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A Platform Approach to Functional Potency Assay Development for Gene Therapy Products

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Originally Presented:
Wednesday, November 20, 2019
Analytical Development Summit
Boston, MA

Presenter: Karen Doucette, MBA
Director of Operations, ACF Bioservices

What you will learn:

  • Streamlining development of functional potency assays across diverse product types with custom and complex MOA
  • Bridging the gap between R&D and cGMP for commercially viable potency assays
  • Case studies for in vivo and ex vivo and non-vector based therapies

 

A Platform Approach to Functional Potency Assay Development for Gene Therapy Products

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Presentation Request:

Potency Assay Development for Cell and Gene Therapy Products

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Abstract:

THE ISSUE
Approved biological products are required to be accompanied by analytical tests to demonstrate safety, purity and potency that are validated and performed under current Good Manufacturing Processes (cGMP) conditions. CGT products present specific challenges for developing in vitro potency assays due to their complex mechanisms of action, complicated manufacturing processes, variable critical quality attributes (CQAs) and reduced preclinical and early stage clinical data with which to inform development.

THE PROCESS
Developing in vitro potency assays for CGT products must include at least two steps: demonstration of the vector’s ability to transfer genetic material into a cell and demonstration of function. The development of an in vitro potency assay to accompany an approved CGT product involves a series of activities that can be divided into four key stages.

THE SOLUTION
ACF has a long history of creating well controlled, biologically relevant test systems and validating them to support FDA approvals. Our experience includes creating and characterizing custom engineered cell lines to silence or overexpress target genes.

Using Empty AAV Capsids to Reduce Inhibitory Effect of Neutralizing Antibodies on AAV Transduction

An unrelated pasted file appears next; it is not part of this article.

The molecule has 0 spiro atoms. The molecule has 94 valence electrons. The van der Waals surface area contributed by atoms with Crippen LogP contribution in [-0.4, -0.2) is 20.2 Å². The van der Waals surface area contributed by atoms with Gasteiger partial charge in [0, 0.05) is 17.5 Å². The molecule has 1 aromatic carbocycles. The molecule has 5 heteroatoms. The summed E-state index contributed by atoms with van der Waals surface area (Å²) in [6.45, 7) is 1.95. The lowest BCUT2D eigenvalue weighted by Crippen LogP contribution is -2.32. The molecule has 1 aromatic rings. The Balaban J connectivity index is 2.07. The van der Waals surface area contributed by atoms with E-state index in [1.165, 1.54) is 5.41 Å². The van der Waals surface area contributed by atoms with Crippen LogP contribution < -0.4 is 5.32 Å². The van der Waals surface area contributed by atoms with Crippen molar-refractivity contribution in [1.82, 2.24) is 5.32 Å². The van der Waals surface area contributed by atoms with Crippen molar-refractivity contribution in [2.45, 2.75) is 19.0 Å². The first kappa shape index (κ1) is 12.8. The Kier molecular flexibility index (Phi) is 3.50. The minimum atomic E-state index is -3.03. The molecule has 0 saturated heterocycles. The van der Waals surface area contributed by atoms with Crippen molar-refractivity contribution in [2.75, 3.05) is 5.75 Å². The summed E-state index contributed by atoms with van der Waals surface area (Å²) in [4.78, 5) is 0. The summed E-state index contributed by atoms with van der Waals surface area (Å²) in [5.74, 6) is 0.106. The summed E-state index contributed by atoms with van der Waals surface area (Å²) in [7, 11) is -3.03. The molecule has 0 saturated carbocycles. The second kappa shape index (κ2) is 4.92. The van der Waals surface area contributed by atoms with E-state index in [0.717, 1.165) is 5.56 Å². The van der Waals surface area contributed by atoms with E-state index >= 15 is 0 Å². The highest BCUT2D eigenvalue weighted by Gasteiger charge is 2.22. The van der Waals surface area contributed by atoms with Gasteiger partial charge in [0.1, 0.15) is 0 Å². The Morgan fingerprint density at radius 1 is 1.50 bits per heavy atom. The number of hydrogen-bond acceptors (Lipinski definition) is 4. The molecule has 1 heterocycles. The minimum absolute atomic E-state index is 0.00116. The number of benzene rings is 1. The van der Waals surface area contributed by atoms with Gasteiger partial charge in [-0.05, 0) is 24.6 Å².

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Using Empty AAV Capsids to Reduce Inhibitory Effect of Neutralizing Antibodies on AAV Transduction

Jiu Jiang, PhD1, Steven Wright, PhD2, and Ismael Hidalgo, PhD1
1Absorption Systems LLC, 436 Creamery Way, Suite 600, Exton, PA 19341
2Deaprtment of Biology, Carson-Newman University, 1646 Russel Ave, Jefferson City, TN 37760

This poster was presented at AAPS PharmSci 360, 2019

Currently, gene therapy is becoming more promising for treating numerous genetic disorders. The non-pathogenic adeno-associated viruses (AAVs) are among the most frequently used viral vectors for gene therapy. However, patients with pre-existing immunity against AAVs have neutralizing antibodies (NAb) that may hinder viral transduction; thus, they
are less likely to benefit from this type of therapy. Since the prevalence of NAb in the human population can reach up to 60%-70% for some serotypes such as AAV2, systematic exclusion of seropositive patients from treatment would greatly limit the potential impact of gene therapy in humans. For this reason, there is a need to understand how NAbs can interact with AAVs and explore strategies to allow expansion in the application of gene therapy in individuals with NAb. The purpose of this study was to investigate, in an in vitro cell-based assay, the potential utility of empty capsids of AAV2 in overcoming the negative effect of NAb on AAV2-mediated transduction.

In Vitro and In Vivo Assessment of the Potential of Supersaturation to Enhance the Absorption of Poorly Soluble Basic Drugs

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In Vitro and In Vivo Assessment of the Potential of Supersaturation to Enhance the Absorption of Poorly Soluble Basic Drugs

Yuri Bukhtiyarov, Jibin Li, Nicole Spivey, Svitlana Silchenko, Christopher Force, Carlos Hidalgo, Yuehua Huang, Albert J. Owen, Ismael J. Hidalgo
Absorption Systems, LLC

This poster was presented at AAPS PharmSci 360, 2019

Inducing supersaturation is an attractive approach for increasing the systemic absorption of poorly soluble drugs. Delayed precipitation of weakly basic drugs in supersaturated state following their transition from the acidic gastric environment to the near-neutral proximal small intestinal fluid is emerging as a promising tactic for achieving higher transitional solubility and improved bioavailability of such drugs. The purpose of this study was to assess the effect of pH-shift induced supersaturation on drug dissolution and permeation in vitro, and to evaluate the approach of extending supersaturation to enhance drug oral absorption in vivo.